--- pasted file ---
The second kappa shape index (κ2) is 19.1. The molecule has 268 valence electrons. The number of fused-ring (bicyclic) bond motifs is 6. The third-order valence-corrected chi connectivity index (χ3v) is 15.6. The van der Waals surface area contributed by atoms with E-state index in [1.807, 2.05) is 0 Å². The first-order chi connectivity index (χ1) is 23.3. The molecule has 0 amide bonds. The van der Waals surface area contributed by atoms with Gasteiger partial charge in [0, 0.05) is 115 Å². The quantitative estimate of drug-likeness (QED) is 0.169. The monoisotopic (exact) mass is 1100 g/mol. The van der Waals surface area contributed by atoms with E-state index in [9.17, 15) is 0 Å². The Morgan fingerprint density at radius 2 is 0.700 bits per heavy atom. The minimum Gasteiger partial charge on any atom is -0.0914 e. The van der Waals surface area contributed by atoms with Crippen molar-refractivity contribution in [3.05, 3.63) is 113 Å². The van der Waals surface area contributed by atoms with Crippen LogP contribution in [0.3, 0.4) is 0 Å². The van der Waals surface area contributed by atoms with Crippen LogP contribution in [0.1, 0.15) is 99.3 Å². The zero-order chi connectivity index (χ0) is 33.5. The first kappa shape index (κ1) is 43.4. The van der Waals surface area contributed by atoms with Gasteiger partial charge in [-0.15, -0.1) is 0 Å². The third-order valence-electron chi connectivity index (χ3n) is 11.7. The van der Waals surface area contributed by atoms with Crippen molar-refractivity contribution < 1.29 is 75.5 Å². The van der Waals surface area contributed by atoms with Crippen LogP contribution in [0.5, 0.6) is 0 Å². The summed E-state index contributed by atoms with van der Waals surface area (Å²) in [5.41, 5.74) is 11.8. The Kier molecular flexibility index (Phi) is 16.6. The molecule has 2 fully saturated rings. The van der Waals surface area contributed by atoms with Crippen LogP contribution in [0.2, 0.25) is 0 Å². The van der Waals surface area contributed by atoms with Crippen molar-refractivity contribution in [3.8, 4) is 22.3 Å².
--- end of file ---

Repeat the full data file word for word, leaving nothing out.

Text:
The second kappa shape index (κ2) is 19.1. The molecule has 268 valence electrons. The number of fused-ring (bicyclic) bond motifs is 6. The third-order valence-corrected chi connectivity index (χ3v) is 15.6. The van der Waals surface area contributed by atoms with E-state index in [1.807, 2.05) is 0 Å². The first-order chi connectivity index (χ1) is 23.3. The molecule has 0 amide bonds. The van der Waals surface area contributed by atoms with Gasteiger partial charge in [0, 0.05) is 115 Å². The quantitative estimate of drug-likeness (QED) is 0.169. The monoisotopic (exact) mass is 1100 g/mol. The van der Waals surface area contributed by atoms with E-state index in [9.17, 15) is 0 Å². The Morgan fingerprint density at radius 2 is 0.700 bits per heavy atom. The minimum Gasteiger partial charge on any atom is -0.0914 e. The van der Waals surface area contributed by atoms with Crippen molar-refractivity contribution in [3.05, 3.63) is 113 Å². The van der Waals surface area contributed by atoms with Crippen LogP contribution in [0.3, 0.4) is 0 Å². The van der Waals surface area contributed by atoms with Crippen LogP contribution in [0.1, 0.15) is 99.3 Å². The zero-order chi connectivity index (χ0) is 33.5. The first kappa shape index (κ1) is 43.4. The van der Waals surface area contributed by atoms with Gasteiger partial charge in [-0.15, -0.1) is 0 Å². The third-order valence-electron chi connectivity index (χ3n) is 11.7. The van der Waals surface area contributed by atoms with Crippen molar-refractivity contribution < 1.29 is 75.5 Å². The van der Waals surface area contributed by atoms with Crippen LogP contribution in [0.5, 0.6) is 0 Å². The summed E-state index contributed by atoms with van der Waals surface area (Å²) in [5.41, 5.74) is 11.8. The Kier molecular flexibility index (Phi) is 16.6. The molecule has 2 fully saturated rings. The van der Waals surface area contributed by atoms with Crippen LogP contribution in [0.2, 0.25) is 0 Å². The van der Waals surface area contributed by atoms with Crippen molar-refractivity contribution in [3.8, 4) is 22.3 Å².